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Is Jealousy a Sign of Love?

Jealousy might be misinterpreted as an expression of love and devotion by some.

Key points

  • Jealousy is a common human emotion, but in some cases it can be unhealthy.
  • Morbid jealousy involves paranoia, delusion, and obsession over a partner's perceived betrayal.
  • This is a cause for serious concern in a relationship, possibly escalating to abuse and violence.

Joanne’s new boyfriend texted her constantly to find out what she was doing (and who she was doing it with). He was jealous of her male friends, accusing her of flirting with them and even cheating on him. Joanne was flattered by his jealousy. It made her feel wanted and special. She interpreted it as a sign of his love. Her friends, however, saw his jealousy as unhealthy and a red flag for the relationship.

The green-eyed monster

Jealousy is a common human emotion. Experiencing flashes of the green-eyed monster is normal. It’s natural to feel a certain amount of jealousy in response to a threat, either real or imagined, from a third party. Such a threat might include someone flirting with our significant other, or when our significant other flirts with someone else. Jealousy rears its ugly head at some point during most romantic relationships, but it’s usually temporary, a fleeting pang. In small amounts, jealousy can suggest that our romantic partners are still interested in us and that they don’t want us to be with anyone else.

In some cases though, jealousy can be unhealthy. A person can become preoccupied with the irrational fear that their partner is being unfaithful, leading to behavior that is overprotective and possessive. This can manifest as stalking, snooping on their partner’s phone and computer, monitoring and controlling their activities, and even isolating them from their friends and family. The jealous person may repeatedly interrogate their partner and recurrently accuse them of infidelity, even if their suspicions are unfounded.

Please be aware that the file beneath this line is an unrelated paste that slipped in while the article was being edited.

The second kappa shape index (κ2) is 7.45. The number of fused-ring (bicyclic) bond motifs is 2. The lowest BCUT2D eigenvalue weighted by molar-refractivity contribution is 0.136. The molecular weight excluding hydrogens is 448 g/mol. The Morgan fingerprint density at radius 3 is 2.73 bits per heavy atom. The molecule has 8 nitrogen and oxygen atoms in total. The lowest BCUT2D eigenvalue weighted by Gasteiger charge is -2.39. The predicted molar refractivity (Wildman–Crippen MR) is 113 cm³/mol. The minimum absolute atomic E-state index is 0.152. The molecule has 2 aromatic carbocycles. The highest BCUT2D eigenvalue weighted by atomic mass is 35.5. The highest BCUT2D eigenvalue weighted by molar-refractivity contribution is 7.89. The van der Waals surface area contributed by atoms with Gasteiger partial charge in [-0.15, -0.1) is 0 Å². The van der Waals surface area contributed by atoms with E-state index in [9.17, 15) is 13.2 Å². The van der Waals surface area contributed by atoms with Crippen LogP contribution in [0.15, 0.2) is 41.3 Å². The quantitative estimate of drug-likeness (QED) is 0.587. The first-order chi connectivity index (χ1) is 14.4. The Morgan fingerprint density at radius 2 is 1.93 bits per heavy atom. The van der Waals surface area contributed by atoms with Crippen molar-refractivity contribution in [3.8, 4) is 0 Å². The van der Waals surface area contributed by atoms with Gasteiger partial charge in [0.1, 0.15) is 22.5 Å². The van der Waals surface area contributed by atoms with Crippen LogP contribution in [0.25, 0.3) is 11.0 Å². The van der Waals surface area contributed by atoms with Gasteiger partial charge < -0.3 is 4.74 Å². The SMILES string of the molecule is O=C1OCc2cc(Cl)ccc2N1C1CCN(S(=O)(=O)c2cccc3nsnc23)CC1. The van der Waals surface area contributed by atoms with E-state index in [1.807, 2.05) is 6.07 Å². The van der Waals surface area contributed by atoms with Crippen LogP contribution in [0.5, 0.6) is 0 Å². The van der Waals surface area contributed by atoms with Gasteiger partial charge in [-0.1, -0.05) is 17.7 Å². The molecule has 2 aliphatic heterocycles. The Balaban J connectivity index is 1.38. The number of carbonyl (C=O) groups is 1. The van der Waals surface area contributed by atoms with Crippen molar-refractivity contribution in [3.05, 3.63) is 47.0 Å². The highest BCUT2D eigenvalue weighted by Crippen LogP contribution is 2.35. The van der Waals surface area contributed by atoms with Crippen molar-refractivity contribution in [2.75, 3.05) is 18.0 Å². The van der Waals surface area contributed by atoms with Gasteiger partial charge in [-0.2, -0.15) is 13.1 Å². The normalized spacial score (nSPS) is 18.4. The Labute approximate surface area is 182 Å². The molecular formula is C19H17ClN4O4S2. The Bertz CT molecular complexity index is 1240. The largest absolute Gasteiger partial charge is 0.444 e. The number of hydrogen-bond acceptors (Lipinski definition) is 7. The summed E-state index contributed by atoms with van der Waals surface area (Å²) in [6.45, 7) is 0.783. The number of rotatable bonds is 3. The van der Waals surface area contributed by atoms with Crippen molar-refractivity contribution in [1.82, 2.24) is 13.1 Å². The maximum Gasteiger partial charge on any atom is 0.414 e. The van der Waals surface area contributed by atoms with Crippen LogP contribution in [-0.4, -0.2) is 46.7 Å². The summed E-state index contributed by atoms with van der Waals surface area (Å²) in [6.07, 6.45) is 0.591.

Jealousy might be misinterpreted as flattery or an expression of love and devotion by some. When it becomes extreme, jealousy is toxic. The idea that jealousy is a sign of love is just a myth. In truth, it’s a sign of a dysfunctional relationship.

Jealousy often stems from insecurity, low self-esteem, or feelings of inadequacy. It can come from trauma or a fear of abandonment. Jealousy may also be caused by past experiences in which previous relationship betrayals created a hypersensitivity to perceived threats. For some people, their jealousy can grow into paranoia, delusion, and obsession. Severe jealousy involves having persistent, intrusive thoughts about a partner’s infidelity. This may be accompanied by outbursts of anger, hostility, and violence triggered by perceived betrayals.

Othello syndrome

When jealousy turns pathological, it is called delusional or morbid jealousy. In this form it can become destructive and even dangerous. In popular usage, morbid jealousy has been dubbed "Othello syndrome." As the name suggests, it was inspired by the Shakespearan character Othello who murders his wife Desdemona in the false belief that she was unfaithful. (In the play, however, Othello is deceived about his wife’s alleged infidelity, rather than being deluded.)

Morbid jealousy is a cause for serious concern in a relationship. If the situation escalates, it may lead to verbal threats, abuse, and domestic violence.

This type of jealousy often occurs in the presence of mental health conditions, including delusional disorders, schizophrenia, borderline or narcissistic personality disorders, bipolar disorder, and other mood disorders. Being a target of jealousy can also lead to mental health issues, such as depression and anxiety.

Those who see themselves in this article, both sufferers and victims of morbid jealousy, would benefit from professional help. While there is no “cure” as such, many individuals can manage their symptoms effectively with the appropriate treatment.

To find a therapist near you, visit the Psychology Today Therapy Directory.


Jesus S, Costa AR, Almeida M, Garrido P. The Green-Eyed Monster: A Brief Exploration of the Jealousy Spectrum. European Psychiatry. 2023;66(S1):S1002-S1002. doi:10.1192/j.eurpsy.2023.2128

Ahn ES, Hobbs JA. Othello Syndrome: Delusional Disorder - Jealous Type ≠ Violence. CNS Spectrums. 2021;26(2):160-161. doi:10.1017/S1092852920002588

Kar, S.K., Singh, N. (2021). Morbid Jealousy. In: Shackelford, T.K., Weekes-Shackelford, V.A. (eds) Encyclopedia of Evolutionary Psychological Science. Springer, Cham.

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